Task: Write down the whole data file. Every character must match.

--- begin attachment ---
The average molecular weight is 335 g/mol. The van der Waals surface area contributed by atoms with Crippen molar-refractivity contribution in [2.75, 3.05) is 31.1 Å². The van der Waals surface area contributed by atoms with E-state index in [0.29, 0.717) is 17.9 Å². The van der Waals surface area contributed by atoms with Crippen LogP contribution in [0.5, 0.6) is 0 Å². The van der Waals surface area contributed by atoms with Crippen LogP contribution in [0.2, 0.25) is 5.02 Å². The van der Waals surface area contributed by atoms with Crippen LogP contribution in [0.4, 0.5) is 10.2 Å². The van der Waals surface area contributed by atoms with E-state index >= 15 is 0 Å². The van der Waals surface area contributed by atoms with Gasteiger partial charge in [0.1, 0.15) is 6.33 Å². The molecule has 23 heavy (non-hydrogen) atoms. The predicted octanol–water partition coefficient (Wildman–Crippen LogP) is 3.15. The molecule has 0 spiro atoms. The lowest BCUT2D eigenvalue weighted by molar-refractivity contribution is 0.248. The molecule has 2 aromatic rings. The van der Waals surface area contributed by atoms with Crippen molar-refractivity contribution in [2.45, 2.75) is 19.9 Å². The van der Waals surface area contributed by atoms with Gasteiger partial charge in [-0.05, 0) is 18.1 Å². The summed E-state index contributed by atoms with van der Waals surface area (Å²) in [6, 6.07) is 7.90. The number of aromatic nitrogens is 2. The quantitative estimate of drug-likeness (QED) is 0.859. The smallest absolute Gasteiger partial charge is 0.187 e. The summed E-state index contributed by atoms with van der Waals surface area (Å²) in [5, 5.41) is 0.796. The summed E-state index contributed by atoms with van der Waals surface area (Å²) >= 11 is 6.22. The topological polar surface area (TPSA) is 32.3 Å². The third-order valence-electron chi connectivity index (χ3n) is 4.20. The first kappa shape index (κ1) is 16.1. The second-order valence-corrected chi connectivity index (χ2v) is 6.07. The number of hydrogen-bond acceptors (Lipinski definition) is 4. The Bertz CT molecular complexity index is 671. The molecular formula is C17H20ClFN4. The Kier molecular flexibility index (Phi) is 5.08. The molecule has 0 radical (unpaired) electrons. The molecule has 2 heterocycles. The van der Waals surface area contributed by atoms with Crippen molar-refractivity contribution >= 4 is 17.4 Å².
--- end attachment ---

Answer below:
The average molecular weight is 335 g/mol. The van der Waals surface area contributed by atoms with Crippen molar-refractivity contribution in [2.75, 3.05) is 31.1 Å². The van der Waals surface area contributed by atoms with E-state index in [0.29, 0.717) is 17.9 Å². The van der Waals surface area contributed by atoms with Crippen LogP contribution in [0.5, 0.6) is 0 Å². The van der Waals surface area contributed by atoms with Crippen LogP contribution in [0.2, 0.25) is 5.02 Å². The van der Waals surface area contributed by atoms with Crippen LogP contribution in [0.4, 0.5) is 10.2 Å². The van der Waals surface area contributed by atoms with E-state index >= 15 is 0 Å². The van der Waals surface area contributed by atoms with Gasteiger partial charge in [0.1, 0.15) is 6.33 Å². The molecule has 23 heavy (non-hydrogen) atoms. The predicted octanol–water partition coefficient (Wildman–Crippen LogP) is 3.15. The molecule has 0 spiro atoms. The lowest BCUT2D eigenvalue weighted by molar-refractivity contribution is 0.248. The molecule has 2 aromatic rings. The van der Waals surface area contributed by atoms with Crippen molar-refractivity contribution in [2.45, 2.75) is 19.9 Å². The van der Waals surface area contributed by atoms with Gasteiger partial charge in [-0.05, 0) is 18.1 Å². The summed E-state index contributed by atoms with van der Waals surface area (Å²) in [6, 6.07) is 7.90. The number of aromatic nitrogens is 2. The quantitative estimate of drug-likeness (QED) is 0.859. The smallest absolute Gasteiger partial charge is 0.187 e. The summed E-state index contributed by atoms with van der Waals surface area (Å²) in [5, 5.41) is 0.796. The summed E-state index contributed by atoms with van der Waals surface area (Å²) >= 11 is 6.22. The topological polar surface area (TPSA) is 32.3 Å². The third-order valence-electron chi connectivity index (χ3n) is 4.20. The first kappa shape index (κ1) is 16.1. The second-order valence-corrected chi connectivity index (χ2v) is 6.07. The number of hydrogen-bond acceptors (Lipinski definition) is 4. The Bertz CT molecular complexity index is 671. The molecular formula is C17H20ClFN4. The Kier molecular flexibility index (Phi) is 5.08. The molecule has 0 radical (unpaired) electrons. The molecule has 2 heterocycles. The van der Waals surface area contributed by atoms with Crippen molar-refractivity contribution >= 4 is 17.4 Å².